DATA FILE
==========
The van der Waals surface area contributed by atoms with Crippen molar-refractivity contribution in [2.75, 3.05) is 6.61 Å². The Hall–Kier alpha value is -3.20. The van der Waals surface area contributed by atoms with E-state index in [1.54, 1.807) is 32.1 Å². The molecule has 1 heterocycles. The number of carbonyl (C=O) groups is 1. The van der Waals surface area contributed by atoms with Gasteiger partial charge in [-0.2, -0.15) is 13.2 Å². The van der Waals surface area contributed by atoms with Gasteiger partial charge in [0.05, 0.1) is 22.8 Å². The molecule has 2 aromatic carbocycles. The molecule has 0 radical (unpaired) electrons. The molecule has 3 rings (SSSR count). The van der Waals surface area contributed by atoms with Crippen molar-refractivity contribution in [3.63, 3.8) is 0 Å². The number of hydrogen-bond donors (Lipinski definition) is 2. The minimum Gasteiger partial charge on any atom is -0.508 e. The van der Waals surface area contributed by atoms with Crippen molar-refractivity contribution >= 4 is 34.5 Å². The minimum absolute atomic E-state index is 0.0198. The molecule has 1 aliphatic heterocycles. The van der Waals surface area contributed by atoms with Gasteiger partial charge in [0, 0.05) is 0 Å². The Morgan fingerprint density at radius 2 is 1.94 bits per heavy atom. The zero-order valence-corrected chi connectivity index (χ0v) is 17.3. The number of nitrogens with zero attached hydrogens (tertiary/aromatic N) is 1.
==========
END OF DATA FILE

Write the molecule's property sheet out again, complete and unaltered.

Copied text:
The van der Waals surface area contributed by atoms with Crippen molar-refractivity contribution in [2.75, 3.05) is 6.61 Å². The Hall–Kier alpha value is -3.20. The van der Waals surface area contributed by atoms with E-state index in [1.54, 1.807) is 32.1 Å². The molecule has 1 heterocycles. The number of carbonyl (C=O) groups is 1. The van der Waals surface area contributed by atoms with Gasteiger partial charge in [-0.2, -0.15) is 13.2 Å². The van der Waals surface area contributed by atoms with Gasteiger partial charge in [0.05, 0.1) is 22.8 Å². The molecule has 2 aromatic carbocycles. The molecule has 0 radical (unpaired) electrons. The molecule has 3 rings (SSSR count). The van der Waals surface area contributed by atoms with Crippen molar-refractivity contribution in [3.63, 3.8) is 0 Å². The number of hydrogen-bond donors (Lipinski definition) is 2. The minimum Gasteiger partial charge on any atom is -0.508 e. The van der Waals surface area contributed by atoms with Crippen molar-refractivity contribution >= 4 is 34.5 Å². The minimum absolute atomic E-state index is 0.0198. The molecule has 1 aliphatic heterocycles. The van der Waals surface area contributed by atoms with Gasteiger partial charge in [0, 0.05) is 0 Å². The Morgan fingerprint density at radius 2 is 1.94 bits per heavy atom. The zero-order valence-corrected chi connectivity index (χ0v) is 17.3. The number of nitrogens with zero attached hydrogens (tertiary/aromatic N) is 1.